BEST RIVALRY
There was a time not long ago, where the best rivalry in the sport probably was the every-race-weekend battle between Geisenberger and Tatjana Huefner. From the same country, they were coached separately and had distinctly different styles. Their relationship seems to be nowhere near as frosty now, but the rivalry will be real again in South Korea.

RISING STARS
Summer Britcher is in her second Olympics. Emily Sweeney her first, but neither is new to the world stage. Both Americans could be in the medal hunt if they avoid a big mistake. If allowed to compete, Russia’s Roman Repilov might be the newcomer to watch on the men’s side. Only 21, he’s already won a World Cup overall title. Fairly or unfairly, because of Russia’s history, there’s no shortage of skepticism about his rapid rise.

NEW ERA
For the first time since 1984, the Olympic men’s luge medalists will not include either Germany’s Georg Hackl or Italy’s Armin Zoeggeler. Hackl won silver in 1988, gold in 1992, 1994 and 1998, then silver again in 2002. Zoeggeler won bronze in 1994, silver in 1998, gold in 2002 and 2006, bronze in 2010 and finished third in 2014 (though that will eventually be upgraded to silver because Albert Demchenko’s medal was stripped as part of the Russia doping scandal). Hackl and Zoeggeler now are coaches for their respective nations.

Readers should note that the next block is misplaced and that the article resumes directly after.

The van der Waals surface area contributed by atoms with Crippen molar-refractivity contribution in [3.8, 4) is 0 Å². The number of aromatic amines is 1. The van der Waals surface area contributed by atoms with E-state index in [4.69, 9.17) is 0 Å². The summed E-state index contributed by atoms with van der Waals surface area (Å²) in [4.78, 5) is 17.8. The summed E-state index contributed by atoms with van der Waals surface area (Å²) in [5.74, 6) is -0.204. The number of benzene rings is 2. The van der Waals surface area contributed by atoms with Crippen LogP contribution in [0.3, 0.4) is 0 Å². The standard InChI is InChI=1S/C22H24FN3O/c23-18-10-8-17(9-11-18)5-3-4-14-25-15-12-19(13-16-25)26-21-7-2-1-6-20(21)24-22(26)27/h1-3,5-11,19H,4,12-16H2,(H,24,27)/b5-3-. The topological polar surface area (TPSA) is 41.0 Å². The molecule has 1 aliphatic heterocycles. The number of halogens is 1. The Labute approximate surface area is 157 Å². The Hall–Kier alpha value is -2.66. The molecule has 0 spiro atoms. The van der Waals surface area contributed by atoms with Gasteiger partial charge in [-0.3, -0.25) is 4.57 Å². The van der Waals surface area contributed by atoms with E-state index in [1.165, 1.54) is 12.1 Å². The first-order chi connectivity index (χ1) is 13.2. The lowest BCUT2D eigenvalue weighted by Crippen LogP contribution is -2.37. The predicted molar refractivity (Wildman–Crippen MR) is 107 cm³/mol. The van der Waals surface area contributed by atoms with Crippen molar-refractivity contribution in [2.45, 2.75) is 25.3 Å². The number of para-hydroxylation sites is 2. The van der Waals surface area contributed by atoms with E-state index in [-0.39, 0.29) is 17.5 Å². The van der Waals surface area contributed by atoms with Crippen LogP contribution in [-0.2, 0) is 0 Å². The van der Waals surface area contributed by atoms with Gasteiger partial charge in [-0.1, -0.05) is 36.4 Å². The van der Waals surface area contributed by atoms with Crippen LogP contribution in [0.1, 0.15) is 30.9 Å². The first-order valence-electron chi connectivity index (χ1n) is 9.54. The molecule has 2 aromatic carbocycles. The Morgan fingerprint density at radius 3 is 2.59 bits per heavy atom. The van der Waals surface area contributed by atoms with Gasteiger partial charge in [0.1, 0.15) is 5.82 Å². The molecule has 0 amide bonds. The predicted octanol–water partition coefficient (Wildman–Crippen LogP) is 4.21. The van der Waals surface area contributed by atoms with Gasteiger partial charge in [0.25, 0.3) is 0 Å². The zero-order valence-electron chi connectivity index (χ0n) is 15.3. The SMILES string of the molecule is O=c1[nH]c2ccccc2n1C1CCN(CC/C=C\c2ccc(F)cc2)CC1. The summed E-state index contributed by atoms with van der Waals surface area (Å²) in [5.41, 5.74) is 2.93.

RULE CHANGES
The only difference in Olympic competition from World Cup racing is in men’s and women’s singles, where the event is four runs over two days instead of the customary two-heat, one-day format. Doubles is still a two-run, one-day race, and the team relay format also is unchanged from the World Cup norm.

DON’T MISS
Hamlin, a four-time Olympian, is retiring after these Olympics, following two decades of sliding.

OLYMPIAN EFFORT
Aileen Frisch used to compete for Germany and retired a couple years ago, but is now back with an unusual story. She’s likely to compete in these Olympics for South Korea. The host nation, which doesn’t have a storied luge history, offered her a passport with hopes of bolstering its sliding profile. Frisch trained for several weeks after sustaining a foot and leg injury earlier this season.